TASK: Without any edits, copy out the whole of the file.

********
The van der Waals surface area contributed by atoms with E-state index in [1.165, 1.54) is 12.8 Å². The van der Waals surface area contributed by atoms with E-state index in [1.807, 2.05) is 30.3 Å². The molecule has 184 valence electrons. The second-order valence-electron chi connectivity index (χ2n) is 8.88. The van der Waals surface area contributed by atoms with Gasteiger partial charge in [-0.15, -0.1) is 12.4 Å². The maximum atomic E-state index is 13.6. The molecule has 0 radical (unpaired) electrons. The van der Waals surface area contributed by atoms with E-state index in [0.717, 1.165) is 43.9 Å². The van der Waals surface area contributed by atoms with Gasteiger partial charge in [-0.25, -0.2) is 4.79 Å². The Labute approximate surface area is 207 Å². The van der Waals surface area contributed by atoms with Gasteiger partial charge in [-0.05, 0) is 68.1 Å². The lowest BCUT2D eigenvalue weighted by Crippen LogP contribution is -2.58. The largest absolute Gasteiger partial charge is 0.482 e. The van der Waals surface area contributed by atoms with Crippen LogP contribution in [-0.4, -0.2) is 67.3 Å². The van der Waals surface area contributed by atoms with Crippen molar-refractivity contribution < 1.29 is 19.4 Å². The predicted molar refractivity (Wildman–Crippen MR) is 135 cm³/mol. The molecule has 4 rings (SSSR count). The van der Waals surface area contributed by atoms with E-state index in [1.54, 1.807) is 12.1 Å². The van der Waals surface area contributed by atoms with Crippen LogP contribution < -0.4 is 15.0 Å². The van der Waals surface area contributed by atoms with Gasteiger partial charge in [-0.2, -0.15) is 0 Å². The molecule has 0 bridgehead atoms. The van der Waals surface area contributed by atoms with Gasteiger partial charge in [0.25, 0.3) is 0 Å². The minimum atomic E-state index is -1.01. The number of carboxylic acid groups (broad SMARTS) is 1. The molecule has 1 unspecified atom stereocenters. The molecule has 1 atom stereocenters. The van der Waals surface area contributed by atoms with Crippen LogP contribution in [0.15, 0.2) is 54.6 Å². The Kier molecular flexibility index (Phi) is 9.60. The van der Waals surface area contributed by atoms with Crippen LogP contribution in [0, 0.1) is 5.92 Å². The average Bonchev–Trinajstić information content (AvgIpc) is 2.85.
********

The van der Waals surface area contributed by atoms with E-state index in [1.165, 1.54) is 12.8 Å². The van der Waals surface area contributed by atoms with E-state index in [1.807, 2.05) is 30.3 Å². The molecule has 184 valence electrons. The second-order valence-electron chi connectivity index (χ2n) is 8.88. The van der Waals surface area contributed by atoms with Gasteiger partial charge in [-0.15, -0.1) is 12.4 Å². The maximum atomic E-state index is 13.6. The molecule has 0 radical (unpaired) electrons. The van der Waals surface area contributed by atoms with E-state index in [0.717, 1.165) is 43.9 Å². The van der Waals surface area contributed by atoms with Gasteiger partial charge in [-0.25, -0.2) is 4.79 Å². The Labute approximate surface area is 207 Å². The van der Waals surface area contributed by atoms with Gasteiger partial charge in [-0.05, 0) is 68.1 Å². The lowest BCUT2D eigenvalue weighted by Crippen LogP contribution is -2.58. The largest absolute Gasteiger partial charge is 0.482 e. The van der Waals surface area contributed by atoms with Crippen LogP contribution in [-0.4, -0.2) is 67.3 Å². The van der Waals surface area contributed by atoms with Crippen molar-refractivity contribution < 1.29 is 19.4 Å². The predicted molar refractivity (Wildman–Crippen MR) is 135 cm³/mol. The molecule has 4 rings (SSSR count). The van der Waals surface area contributed by atoms with E-state index in [1.54, 1.807) is 12.1 Å². The van der Waals surface area contributed by atoms with Crippen LogP contribution < -0.4 is 15.0 Å². The van der Waals surface area contributed by atoms with Gasteiger partial charge in [-0.2, -0.15) is 0 Å². The molecule has 0 bridgehead atoms. The van der Waals surface area contributed by atoms with Gasteiger partial charge in [0.25, 0.3) is 0 Å². The minimum atomic E-state index is -1.01. The number of carboxylic acid groups (broad SMARTS) is 1. The molecule has 1 unspecified atom stereocenters. The molecule has 1 atom stereocenters. The van der Waals surface area contributed by atoms with Crippen LogP contribution in [0.15, 0.2) is 54.6 Å². The Kier molecular flexibility index (Phi) is 9.60. The van der Waals surface area contributed by atoms with Crippen LogP contribution in [0, 0.1) is 5.92 Å². The average Bonchev–Trinajstić information content (AvgIpc) is 2.85.